Glucose fluctuation is one of the main risk factors for patients with T1DM. As observed in this research, some prior results reported that DPP-4 inhibitors and Quercetin may reduce glycemic variations in the diabetes model12,13, however clinical trials and other research in T1DM indicate that administration of each of these agents separately is not consistent in altering glycemic parameters8,14, that is, results are conflicting and the final outcomes are inconclusive. The development of the QV formulation was mainly based on previous studies that showed that treatment with Vildagliptin and Quercetin alone did not increase serum insulin levels sufficiently to the extent of reducing glycemia (see Supplementary Table S1). Thus, in this study it was seen that the association of both agents (Vildagliptin and Quercetin) in a formulation was able to improve the hyperglycemic condition and promote a 70% reduction in hyperglycemia in relation to the 54.5% improvement achieved by treatment with insulin. Probably the improvement in glucose homeostasis contributed to a higher survival rate in animals treated with the QV formulation than untreated diabetic rats and diabetic rats treated with a daily dose of insulin, suggesting that the treatment with formulation may be associated with a low risk of the hypoglycemia that sometimes results from insulin administration15.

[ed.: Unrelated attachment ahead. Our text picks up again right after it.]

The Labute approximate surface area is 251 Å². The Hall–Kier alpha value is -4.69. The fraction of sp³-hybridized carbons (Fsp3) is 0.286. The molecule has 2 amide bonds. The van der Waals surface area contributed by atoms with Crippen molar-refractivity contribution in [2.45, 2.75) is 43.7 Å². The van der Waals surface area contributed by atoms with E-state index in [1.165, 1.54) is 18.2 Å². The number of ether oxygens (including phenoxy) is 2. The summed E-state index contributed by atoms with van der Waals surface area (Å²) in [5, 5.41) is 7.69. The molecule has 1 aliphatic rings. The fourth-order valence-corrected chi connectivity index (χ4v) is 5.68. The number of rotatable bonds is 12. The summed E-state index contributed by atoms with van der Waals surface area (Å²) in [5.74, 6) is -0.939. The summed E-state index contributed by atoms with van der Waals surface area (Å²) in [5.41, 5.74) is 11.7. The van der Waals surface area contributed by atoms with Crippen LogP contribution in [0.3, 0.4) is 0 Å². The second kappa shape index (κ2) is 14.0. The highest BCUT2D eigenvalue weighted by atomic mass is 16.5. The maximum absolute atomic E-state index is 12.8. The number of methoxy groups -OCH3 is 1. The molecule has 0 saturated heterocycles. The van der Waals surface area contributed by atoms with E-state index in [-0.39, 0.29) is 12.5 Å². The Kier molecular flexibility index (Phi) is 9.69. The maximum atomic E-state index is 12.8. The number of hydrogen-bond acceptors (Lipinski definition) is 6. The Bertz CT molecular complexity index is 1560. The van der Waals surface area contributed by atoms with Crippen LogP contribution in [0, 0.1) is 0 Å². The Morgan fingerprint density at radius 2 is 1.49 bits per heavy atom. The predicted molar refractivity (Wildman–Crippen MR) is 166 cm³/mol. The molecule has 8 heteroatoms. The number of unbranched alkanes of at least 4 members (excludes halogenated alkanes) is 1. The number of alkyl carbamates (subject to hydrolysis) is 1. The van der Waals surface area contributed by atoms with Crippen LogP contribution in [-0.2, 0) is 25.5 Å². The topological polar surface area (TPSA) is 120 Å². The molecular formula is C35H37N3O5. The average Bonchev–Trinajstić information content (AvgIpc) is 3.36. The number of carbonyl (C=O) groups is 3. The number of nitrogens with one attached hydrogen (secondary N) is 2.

Glucose homeostasis is directly related to the hormonal balance of insulin and glucagon levels secreted by pancreatic cells. While the inhibitors of DPP-4 regulate glycemia by stimulating the release of insulin by pancreatic beta cells in a glucose-dependent manner, the role of Quercetin in glycemic control occurs mainly due to its antioxidant effects10,11. These inhibitors, by increasing the half-life of GLP-1, increase insulin synthesis and secretion, as well as reducing glucagon secretion by pancreatic alpha cells. Treatment of T1DM rats with Vildagliptin increased insulin secretion, however this increase was not sufficient to promote the lowering of blood glucose7,8. Some findings also revealed that Vildagliptin reduced glucagon during hyperglycemia and maintained its counterregulation during hypoglycemia in T1DM16,17, resulting in reduction in fasting plasma glucose, postprandial plasma glucose, and prevention of hypoglycemia. Glucagon, besides antagonizing the action of insulin, also induces gluconeogenesis and inappropriately raised glucagon secretion in T1DM patients contributed directly to increased hepatic glucose output and worsening of postprandial glucose control as well as variability of glycemia18. In our results, the treatment with the QV formulation was able to increase insulin levels, without altered glucagon levels. GLP-1R are scarce or nonexistent in pancreatic alpha cells, what makes it unlikely that GLP-1 has a direct action in reducing glucagon secretion in this cells19. Based on this finding, we can infer, to some extent, that glucose homeostasis is regulated primarily by insulin and to a lesser extent by glucagon. In addition, our hypothesis is supported since the insulin/glucagon ratio proved to be positive after the treatments, contributing to ameliorate the hyperglycemic state while it also maintains normal glucagon levels, and protects from hypoglycemia.